Financial New Years Resolutions Proving Popular Yet Again
With the holiday shopping season drawing to a close, now is about the time when many Americans are paying extra attention to their bank balances, budgets, and debts. As luck would have it, this revelation comes as a new year is now on the horizon, leading to the annual tradition of setting resolutions. Sure enough, as a new WalletHub survey shows, New Years Resolutions involving personal finance are expected to be popular yet again as we close out 2019.
According to WalletHub’s survey (and extrapolating its findings), approximately 99 million Americans intend to make money-minded New Years resolutions for 2020. That’s up from 60 million who said the same this time last year. That said, financial resolutions are still expected to come second to health-related ones as 57% of those surveyed said they were likely to make such resolutions compared to 39% for finance ones. Those topics were followed by relationship goals (26%), replacing bad habits (21%), and — somewhat humorously — “nothing” (19%).
Of those making financial resolutions, the overall most popular goal was to “save more,” with one-third of respondents selecting that as their resolution. However, while “save more” remains the most popular money resolution among men, women were more likely to set their sights on paying off debt instead.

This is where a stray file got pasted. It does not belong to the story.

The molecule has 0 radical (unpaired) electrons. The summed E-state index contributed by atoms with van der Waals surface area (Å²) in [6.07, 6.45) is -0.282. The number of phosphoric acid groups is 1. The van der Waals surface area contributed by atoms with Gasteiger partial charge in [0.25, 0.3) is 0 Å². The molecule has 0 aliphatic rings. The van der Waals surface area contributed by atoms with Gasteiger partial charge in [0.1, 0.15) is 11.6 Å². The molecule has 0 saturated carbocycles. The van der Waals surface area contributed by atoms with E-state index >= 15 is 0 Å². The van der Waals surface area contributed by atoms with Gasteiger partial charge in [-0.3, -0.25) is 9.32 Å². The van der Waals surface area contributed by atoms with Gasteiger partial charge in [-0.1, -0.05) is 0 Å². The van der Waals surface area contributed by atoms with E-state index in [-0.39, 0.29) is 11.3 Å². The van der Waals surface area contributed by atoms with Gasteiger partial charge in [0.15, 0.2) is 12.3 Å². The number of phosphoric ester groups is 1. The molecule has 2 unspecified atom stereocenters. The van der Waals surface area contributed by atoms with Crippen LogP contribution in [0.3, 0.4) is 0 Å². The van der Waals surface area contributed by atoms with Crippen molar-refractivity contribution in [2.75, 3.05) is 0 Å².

Sadly it seems a majority of those surveyed are already anticipating issues with their resolutions. In fact 50% said they don’t expect to keep their resolution through the year and 70% admit they’ve cheated on resolutions in the past. Additionally, when asked what issues might derail their financial progress, one-third said it would probably be an unexpected emergency. That answer was followed by “not having enough money,” which 24% foresee happening. Other potential obstacles ahead include laziness (15%), shopping temptation (14%), and the actions of a significant other (6%).
For those who are considering making a financial new year’s resolution, WalletHub also offers some suggestions. As an example they pitch the idea of working to add one month’s worth of expenses to your emergency fund. This will, in turn, help you to overcome any unexpected setbacks that may come your way in 2020. Plus, with WalletHub offering free credit monitoring, it’s no wonder that the site also suggests taking an active interest in your credit scores and seeing what you can do to raise them by 20 points throughout the year.
At this point, 2020 is really just around the corner. Because of this, surely millions of Americans will be thinking about their New Years Resolutions this week and into next before the ball drops. Perhaps in part due to overspending that the holiday shopping season can inspire, it seems plenty of consumers are considering changing their financial ways for the coming year. If you’re in that camp, then be sure to check out our guide to making 2020 your best money year yet — and be sure to set specific, realistic, and attainable goals to help you reach your full financial potential.